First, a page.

-All Ethiopians should express their views any way they wish without fear of prosecution whatsoever.
    -Ethiopian business owners should be able to travel to any part of Ethiopian territory to conduct legal business with confidence, safe and without fear of harassment from anyone or any group.
    -Not even a single Ethiopian should be evicted from his/her home and made to be homeless for any reason.
    -All Ethiopian citizens should be able to own, sell and trade property(s), own a business (or more than one business), and have full rights in all Ethiopian territories without discrimination.
    -The Government should protect all people from all criminal activities such as vigilantes….no one should take the law into their own hands.
    -All citizens should be careful not to encourage crime and criminal behavior of any sort.

    We all must be responsible citizens by cooperating and abiding by the rules. We must mind our behaviors and not take the law into our own hands.

    I am calling on all Ethiopians to cool down, compose themselves, and tolerate each other’s faults and ask what is needed to bring us together as people. Finger pointing does no good.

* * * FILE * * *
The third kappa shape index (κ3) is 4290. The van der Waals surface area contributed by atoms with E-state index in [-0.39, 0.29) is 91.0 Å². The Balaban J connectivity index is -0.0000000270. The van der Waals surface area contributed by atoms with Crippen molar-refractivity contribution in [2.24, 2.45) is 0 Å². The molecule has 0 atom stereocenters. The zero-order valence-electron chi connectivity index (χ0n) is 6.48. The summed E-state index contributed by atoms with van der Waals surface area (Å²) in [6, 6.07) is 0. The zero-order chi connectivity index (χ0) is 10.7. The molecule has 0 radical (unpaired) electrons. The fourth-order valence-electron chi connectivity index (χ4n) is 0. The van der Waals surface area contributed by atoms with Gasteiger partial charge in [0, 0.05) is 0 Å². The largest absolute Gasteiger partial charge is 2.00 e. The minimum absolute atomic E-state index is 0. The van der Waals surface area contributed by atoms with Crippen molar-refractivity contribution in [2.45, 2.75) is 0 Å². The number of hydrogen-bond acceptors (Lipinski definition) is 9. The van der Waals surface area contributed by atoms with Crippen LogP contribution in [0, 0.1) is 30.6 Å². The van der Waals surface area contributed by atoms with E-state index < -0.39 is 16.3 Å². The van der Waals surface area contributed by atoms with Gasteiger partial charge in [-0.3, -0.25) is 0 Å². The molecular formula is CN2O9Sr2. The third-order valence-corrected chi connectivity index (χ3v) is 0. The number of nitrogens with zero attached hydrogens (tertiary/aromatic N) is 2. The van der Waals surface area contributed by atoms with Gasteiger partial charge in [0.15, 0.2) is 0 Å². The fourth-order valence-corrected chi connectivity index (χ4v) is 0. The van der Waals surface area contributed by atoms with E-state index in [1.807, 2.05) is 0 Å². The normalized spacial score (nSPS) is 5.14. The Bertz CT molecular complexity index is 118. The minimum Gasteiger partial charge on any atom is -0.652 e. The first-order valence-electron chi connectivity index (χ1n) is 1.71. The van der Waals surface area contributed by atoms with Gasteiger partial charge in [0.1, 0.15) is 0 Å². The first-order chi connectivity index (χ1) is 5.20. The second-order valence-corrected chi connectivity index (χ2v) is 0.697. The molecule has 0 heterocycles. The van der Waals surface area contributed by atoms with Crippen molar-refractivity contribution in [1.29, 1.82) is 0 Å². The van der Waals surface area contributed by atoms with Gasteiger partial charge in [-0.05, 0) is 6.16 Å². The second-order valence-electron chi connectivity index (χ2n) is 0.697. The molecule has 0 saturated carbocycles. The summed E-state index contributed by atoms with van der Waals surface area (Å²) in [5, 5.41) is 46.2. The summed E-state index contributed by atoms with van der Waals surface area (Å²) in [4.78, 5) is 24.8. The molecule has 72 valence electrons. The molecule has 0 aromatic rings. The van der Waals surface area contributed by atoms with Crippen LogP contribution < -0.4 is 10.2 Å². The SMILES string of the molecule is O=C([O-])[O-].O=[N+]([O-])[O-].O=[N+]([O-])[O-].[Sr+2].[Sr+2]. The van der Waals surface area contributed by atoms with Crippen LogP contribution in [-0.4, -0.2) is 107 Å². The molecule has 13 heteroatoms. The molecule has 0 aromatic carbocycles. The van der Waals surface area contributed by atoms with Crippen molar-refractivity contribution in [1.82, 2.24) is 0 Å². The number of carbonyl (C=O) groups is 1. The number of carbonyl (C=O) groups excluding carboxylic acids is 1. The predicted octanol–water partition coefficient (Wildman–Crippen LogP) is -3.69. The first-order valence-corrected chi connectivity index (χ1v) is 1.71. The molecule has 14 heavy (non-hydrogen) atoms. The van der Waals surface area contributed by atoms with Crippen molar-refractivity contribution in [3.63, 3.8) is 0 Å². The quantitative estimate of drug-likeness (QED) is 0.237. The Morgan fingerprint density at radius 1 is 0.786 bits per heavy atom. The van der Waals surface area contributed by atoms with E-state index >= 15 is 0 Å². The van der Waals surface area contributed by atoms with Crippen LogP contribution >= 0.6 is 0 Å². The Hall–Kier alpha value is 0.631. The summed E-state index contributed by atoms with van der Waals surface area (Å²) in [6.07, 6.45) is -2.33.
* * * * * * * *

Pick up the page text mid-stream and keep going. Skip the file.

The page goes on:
Another quote from Martin Luther King…. “We must learn to live together as brothers or perish together as fools.”

    No one will win through violence. We must NOT promote “lawlessness.” We should know better!! War has gotten us to nowhere. And, again as Dr. Martin Luther King said, “I was not afraid of the words of the violent, but the silence of the honest.”

    So I ask the influential people to step up to the plate and do the right thing. Do not choose silence!!!

    Where are the principled Ethiopians? You must speak on behalf of the peace loving majority. The very few haters must be stopped from overtaking the peoples dream and immerse us in a messy civil war.

    We must do our VERY best to bring Ethiopia to the top of the list of countries doing well, both free and prosperous.

    God bless Ethiopia and its entire people.

    I challenge you all to do your part!!

    I pledge:
    For the sake of Ethiopia I promise to do my part to STOP HATE…And Promote Peace…as follows:

    Because Ethiopia cannot afford to ignore the Hate being promoted, I promise to promote peace and unity without compromising on freedom of speech!!

    May God protect Ethiopia and its People!

    Note: Although I am not against freedom of speech, I ask that you refrain from promoting culturally unacceptable messages that are offensive, and I am strongly against religion, tribe, and ethnic based Hate messages. It is also immoral and in some cases illegal. It could cost you your freedom. Beware!!
    Join us at our Facebook address! By typing: War Free Ethiopia Berhane Alemayoh.

    Sent from my iPhone